Maximizing tandem solar cell power extraction using a three-terminal design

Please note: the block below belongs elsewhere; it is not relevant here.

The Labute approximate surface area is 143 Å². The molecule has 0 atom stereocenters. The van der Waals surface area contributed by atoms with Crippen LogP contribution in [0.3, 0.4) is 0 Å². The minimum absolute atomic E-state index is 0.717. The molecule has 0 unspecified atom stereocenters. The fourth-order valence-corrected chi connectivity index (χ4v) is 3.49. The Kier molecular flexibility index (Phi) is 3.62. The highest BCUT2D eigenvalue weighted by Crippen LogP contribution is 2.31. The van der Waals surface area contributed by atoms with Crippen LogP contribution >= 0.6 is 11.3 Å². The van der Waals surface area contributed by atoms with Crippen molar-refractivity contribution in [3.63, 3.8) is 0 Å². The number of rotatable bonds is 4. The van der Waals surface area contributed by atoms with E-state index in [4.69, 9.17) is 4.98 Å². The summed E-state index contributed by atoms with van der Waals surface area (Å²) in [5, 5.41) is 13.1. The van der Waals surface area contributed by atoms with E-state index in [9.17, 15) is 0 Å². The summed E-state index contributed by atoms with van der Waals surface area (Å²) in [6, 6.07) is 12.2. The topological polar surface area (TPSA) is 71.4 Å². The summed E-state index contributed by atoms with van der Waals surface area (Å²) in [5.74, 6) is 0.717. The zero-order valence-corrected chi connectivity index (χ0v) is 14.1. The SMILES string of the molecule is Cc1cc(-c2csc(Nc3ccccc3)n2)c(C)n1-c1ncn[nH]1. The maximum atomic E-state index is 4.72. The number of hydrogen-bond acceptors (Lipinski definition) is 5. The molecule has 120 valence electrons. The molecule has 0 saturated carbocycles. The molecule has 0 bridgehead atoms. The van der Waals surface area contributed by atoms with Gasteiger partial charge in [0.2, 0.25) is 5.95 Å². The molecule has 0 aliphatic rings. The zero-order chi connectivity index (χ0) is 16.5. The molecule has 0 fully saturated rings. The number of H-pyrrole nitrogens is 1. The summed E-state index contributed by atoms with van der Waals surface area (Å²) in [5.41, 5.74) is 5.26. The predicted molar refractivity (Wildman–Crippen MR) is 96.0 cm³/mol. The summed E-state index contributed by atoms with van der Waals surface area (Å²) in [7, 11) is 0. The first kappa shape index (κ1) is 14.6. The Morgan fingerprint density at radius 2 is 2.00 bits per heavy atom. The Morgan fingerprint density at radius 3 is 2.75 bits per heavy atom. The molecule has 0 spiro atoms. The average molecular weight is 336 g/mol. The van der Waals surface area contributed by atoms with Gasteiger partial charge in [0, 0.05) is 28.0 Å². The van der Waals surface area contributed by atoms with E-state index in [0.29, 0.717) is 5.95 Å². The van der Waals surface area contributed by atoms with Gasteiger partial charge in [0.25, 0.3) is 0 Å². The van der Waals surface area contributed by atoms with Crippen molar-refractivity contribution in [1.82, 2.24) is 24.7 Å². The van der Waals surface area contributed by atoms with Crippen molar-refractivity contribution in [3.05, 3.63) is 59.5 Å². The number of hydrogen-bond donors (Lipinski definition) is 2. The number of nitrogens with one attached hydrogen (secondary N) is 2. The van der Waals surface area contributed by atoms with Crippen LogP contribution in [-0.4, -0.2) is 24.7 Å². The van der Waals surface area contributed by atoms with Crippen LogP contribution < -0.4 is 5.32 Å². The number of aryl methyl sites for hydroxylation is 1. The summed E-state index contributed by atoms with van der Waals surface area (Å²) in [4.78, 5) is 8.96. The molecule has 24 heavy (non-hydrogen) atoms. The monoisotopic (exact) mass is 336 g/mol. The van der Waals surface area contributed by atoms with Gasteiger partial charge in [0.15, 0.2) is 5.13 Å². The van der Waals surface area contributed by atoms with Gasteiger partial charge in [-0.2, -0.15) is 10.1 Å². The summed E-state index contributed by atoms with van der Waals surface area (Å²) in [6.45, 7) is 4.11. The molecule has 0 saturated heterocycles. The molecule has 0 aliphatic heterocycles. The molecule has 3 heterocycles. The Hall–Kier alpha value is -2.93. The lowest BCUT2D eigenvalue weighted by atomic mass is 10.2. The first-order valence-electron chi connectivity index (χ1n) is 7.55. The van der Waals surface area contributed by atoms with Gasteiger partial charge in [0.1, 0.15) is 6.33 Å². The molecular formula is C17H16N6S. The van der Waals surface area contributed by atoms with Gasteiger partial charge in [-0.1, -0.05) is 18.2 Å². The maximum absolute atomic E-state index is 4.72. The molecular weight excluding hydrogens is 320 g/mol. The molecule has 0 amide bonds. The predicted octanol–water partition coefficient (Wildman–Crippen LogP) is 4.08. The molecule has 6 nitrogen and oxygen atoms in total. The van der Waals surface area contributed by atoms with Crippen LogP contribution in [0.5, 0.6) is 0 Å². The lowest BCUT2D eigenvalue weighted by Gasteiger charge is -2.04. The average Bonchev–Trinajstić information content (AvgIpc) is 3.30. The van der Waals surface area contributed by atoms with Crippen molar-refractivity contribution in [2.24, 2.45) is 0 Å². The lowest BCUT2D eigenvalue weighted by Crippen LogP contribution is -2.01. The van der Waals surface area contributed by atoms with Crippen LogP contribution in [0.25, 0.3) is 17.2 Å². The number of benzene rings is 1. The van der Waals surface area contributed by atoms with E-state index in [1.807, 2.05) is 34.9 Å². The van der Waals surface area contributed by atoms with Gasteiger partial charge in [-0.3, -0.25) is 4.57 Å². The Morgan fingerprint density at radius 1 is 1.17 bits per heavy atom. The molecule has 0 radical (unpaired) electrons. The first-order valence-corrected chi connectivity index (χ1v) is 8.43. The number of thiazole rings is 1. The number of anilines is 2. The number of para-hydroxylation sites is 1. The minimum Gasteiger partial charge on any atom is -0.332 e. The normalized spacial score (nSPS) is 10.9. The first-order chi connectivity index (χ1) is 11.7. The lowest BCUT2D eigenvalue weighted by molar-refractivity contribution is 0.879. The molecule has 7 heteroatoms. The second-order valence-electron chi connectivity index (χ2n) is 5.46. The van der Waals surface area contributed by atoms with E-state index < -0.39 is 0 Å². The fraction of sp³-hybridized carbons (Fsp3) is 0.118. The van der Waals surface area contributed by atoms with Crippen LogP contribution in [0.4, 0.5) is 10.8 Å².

Tandem or multijunction solar cells can greatly increase the efficiency of solar energy conversion by absorbing different energies of the incident solar illumination in semiconductors with different band-gaps, which can operate more efficiently than a single absorber. Many different designs of tandem cells based on high efficiency top cells and Si bottom cells have been proposed, and there is ongoing debate as to whether the sub-cells should be wired in series (to create a tandem device with two terminals) or operated independently (four terminals). An alternative cell configuration that combines some of the strengths of both is a three-terminal device consisting of a top cell optically in series with a modified interdigitated back contact (IBC) Si cell featuring a conductive top contact. Such a configuration can enable improved energy yield while only requiring external wiring on the front and back of the solar cell stack. In this paper, we investigate the operation of three terminal tandems in detail using technology computer aided design (TCAD) device physics simulations. Using III–V top cells as an example case, we show how the addition of a third terminal can deliver comparable power output to a four terminal device, and substantially more power than a two-terminal device, while also enabling power injection and extraction between the two sub-circuits under a variety of spectral conditions.